Despite this requirement, many major certificate authorities issue SSL certificates for deceptive domains used in phishing attacks. Notable exceptions include DigiCert and Entrust, neither of which issue domain-validated certificates.
A pie chart showing SSL certificates containing a deceptive domain name that were used in phishing attacks during August 2015, split by certificate authority. CloudFlare and non-CloudFlare certificates are shown separately.
Certificate authorities commonly provide SSL certificates at three different levels of assurance:
- Domain validated (DV)
Certificate authorities only have to check that the certificate's applicant controls the domain name contained in a DV certificate. These certificates are typically the cheapest option, and can be had for free or be purchased for less than $10. Let's Encrypt is planning to offer free, automatically-issued DV certificates starting later in 2015.
- Organisation validated (OV)
In addition to validating the domain name in the certificate, the identity of the person or organisation applying for an OV certificate is also verified by the certificate authority and included in the certificate. Most browsers do not treat OV certificates any differently to DV certificates.
- Extended validation (EV)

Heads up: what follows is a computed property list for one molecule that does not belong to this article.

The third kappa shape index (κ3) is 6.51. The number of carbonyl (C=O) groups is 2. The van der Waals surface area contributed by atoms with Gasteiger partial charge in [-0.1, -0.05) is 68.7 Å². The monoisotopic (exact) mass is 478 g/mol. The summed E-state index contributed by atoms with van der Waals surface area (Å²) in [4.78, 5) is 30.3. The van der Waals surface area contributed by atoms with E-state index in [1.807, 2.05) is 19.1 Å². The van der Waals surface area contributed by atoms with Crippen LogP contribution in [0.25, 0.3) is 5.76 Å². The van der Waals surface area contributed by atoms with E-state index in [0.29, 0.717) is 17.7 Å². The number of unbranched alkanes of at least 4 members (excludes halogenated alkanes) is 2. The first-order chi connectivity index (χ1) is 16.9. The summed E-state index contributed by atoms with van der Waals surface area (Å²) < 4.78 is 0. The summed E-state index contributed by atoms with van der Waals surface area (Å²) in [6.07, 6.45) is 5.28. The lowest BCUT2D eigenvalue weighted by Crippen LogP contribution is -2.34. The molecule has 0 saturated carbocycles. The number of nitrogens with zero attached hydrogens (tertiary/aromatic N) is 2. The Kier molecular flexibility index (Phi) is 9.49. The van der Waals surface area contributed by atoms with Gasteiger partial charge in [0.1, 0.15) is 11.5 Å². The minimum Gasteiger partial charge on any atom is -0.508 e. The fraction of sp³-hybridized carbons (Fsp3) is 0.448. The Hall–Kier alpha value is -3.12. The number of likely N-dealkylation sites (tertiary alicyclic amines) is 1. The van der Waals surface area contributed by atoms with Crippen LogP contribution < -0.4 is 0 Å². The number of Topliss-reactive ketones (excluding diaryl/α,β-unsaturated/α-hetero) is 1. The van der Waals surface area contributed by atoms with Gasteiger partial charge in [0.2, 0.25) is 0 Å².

Like OV certificates, the identity of the organisation applying for an EV certificate is verified by the certificate authority. However, the verification is more stringent. EV certificates also receive different treatment in major web browsers – the address bar is either partially or completely coloured green and the requesting organisation's name and country are displayed next to the padlock. The requirements for EV certificates in Chrome are changing, with many certificate authorities caught out by recent changes to require Certificate Transparency.
The requirement to perform additional verification of high risk certificate requests applies to all levels of assurance. However, DV certificates are often issued completely automatically within minutes, making it easy for fraudsters to obtain DV certificates for deceptive domain names.
Several certificate authorities offer free trial certificates with shorter validity periods. For example, Comodo offers free 90 day certificates, which have been used by a number of SSL phishing attacks. Symantec also offers free 30 day certificates through its GeoTrust brand. The short validity periods are ideal for fraudsters as phishing attacks themselves typically have short lifetimes.
Netcraft's Domain Registration Risk service automatically identifies deceptive domain names constructed using such tricks. The service calculates a risk score between 0 (low risk) and 10 (high risk) for each domain name, which represents the likelihood that the domain name will be used to carry out a phishing attack. Certificate authorities can make use of the service to determine if a domain name is likely to be used for fraudulent purposes before issuing the certificate.
The service can be provided as an API that mimics a Certificate Transparency log server for ease of integration with your existing certificate issuance process. The same API can also be used with Netcraft's certificate compliance checking service, which can identify certificates before they are issued that do not conform with the CA/B Forum's Baseline Requirements or its EV Guidelines.